HIDDEN RISKS BEHIND TIE-UP BETWEEN COMMUNISTS AND CDP
Kazuo Shii, Chairman of the minority Japan Communist Party (JCP), contended last Sunday that Japan should address its problems with China by not implementing a military buildup but pursuing dialogue with Beijing. He further asserted that the government should slash its defense budget by as much as \1 trillion (US$8.85 billion, or slightly less than 20% of Japan’s 2020 national defense budget). Shii made these remarks as a guest on BS Fuji’s “Prime News” show.
The JCP is wide of the mark. As its leader, Shii must correctly recognize the hard reality that Japan faces in dealing with the Chinese Communist Party (CCP). After China occupied the Philippines-administered Mischief Reef in the Spratly Islands in the South China Sea in 1995, Manila brought the case to the Permanent Court of Arbitration in The Hague. In July 2016, the five-judge court rendered a unanimous verdict in favor of the Philippines, ruling that China’s claims to certain islands and territory in the South China Sea have no validity historically or under international law.
An indignant China immediately rejected the ruling, ridiculing it as “only a scrap of paper.” It has since kept up its domineering behavior across a vast stretch of the South China and East China Seas. Shii’s contention that Japan should resolve crucial issues through dialogue with an intractable neighbor like China simply doesn’t make sense. What is more, the JCP has a platform that advocates the abrogation of the US-Japan Security Treaty, the effective disbanding of the Japan Self-Defense Force, and the abolition of the Imperial Household.
And yet, the JCP has agreed to collaborate electorally with the leading opposition Constitutional Democratic Party (CDP) in the October 31 Lower House election on condition that it would cooperate with a possible CDP-led government “from outside the cabinet.” The two parties are reportedly leading at this point in the campaign in a number of constituencies. Voters would be wise to not to be taken in by Shii, the JCP, or the CDP.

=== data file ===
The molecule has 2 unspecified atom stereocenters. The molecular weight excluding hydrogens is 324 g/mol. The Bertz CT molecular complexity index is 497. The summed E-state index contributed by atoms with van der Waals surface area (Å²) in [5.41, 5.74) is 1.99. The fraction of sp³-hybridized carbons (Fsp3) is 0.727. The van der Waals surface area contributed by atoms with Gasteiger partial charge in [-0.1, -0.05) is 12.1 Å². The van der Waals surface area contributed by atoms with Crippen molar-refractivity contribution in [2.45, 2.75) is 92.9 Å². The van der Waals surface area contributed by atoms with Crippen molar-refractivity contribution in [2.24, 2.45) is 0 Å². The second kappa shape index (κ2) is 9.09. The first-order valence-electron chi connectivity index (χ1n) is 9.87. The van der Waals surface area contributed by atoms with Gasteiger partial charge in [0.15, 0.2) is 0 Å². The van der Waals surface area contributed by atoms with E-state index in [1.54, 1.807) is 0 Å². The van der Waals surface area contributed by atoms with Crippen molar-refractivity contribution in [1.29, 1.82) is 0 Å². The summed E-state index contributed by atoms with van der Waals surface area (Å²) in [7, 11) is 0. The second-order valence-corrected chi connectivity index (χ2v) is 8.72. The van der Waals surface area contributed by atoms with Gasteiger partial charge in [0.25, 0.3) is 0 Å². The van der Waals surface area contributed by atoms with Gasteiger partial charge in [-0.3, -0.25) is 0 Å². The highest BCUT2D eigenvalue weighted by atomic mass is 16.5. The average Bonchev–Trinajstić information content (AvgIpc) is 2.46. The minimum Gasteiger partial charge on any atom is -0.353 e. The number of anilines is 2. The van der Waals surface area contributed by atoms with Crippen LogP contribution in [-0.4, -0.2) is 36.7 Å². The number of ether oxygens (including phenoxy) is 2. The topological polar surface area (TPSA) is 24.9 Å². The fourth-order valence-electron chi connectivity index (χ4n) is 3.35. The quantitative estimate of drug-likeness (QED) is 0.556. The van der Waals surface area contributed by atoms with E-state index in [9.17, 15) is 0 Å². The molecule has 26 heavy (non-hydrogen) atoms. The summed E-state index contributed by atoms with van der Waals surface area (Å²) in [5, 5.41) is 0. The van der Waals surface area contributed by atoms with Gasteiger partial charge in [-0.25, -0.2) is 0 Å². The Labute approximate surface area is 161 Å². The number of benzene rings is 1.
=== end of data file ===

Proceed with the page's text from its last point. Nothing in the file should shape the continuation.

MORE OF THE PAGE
Meanwhile, the Chinese Defense Ministry announced on October 23 that a fleet of ten Chinese and Russian warships conducted joint maneuvers over the previous six days. The Joint Staff Office of the Japanese Ministry of Defense simultaneously issued an announcement on the cruise with photos of the vessels. In the joint operation, Chinese and Russian vessels circled around much of the Japanese archipelago, engaging in training involving anti-submarine missile launches and takeoff-and-landing of shipboard helicopters. Undoubtedly, it was a demonstration of Chinese and Russia military might aimed at Japan.
The fleet passed through the Strait of Tsugaru on October 18, engaged in anti-submarine missile launch exercises on October 19, and came to within 130 kilometers (some 80 miles) of the Inubosaki Peninsula in Chiba Prefecture on October 20. The following day, on October 21, shipboard helicopters engaged in takeoff-and-landing exercises off the Izu Peninsula. Then on October 22, the fleet cruised off Kochi Prefecture on Shikoku Island, with shipboard helicopters aboard Chinese missile destroyers engaging in takeoff-and-landing drills off Danjo Islands, Nagasaki Prefecture, en route to the East China Sea via the Osumi Strait.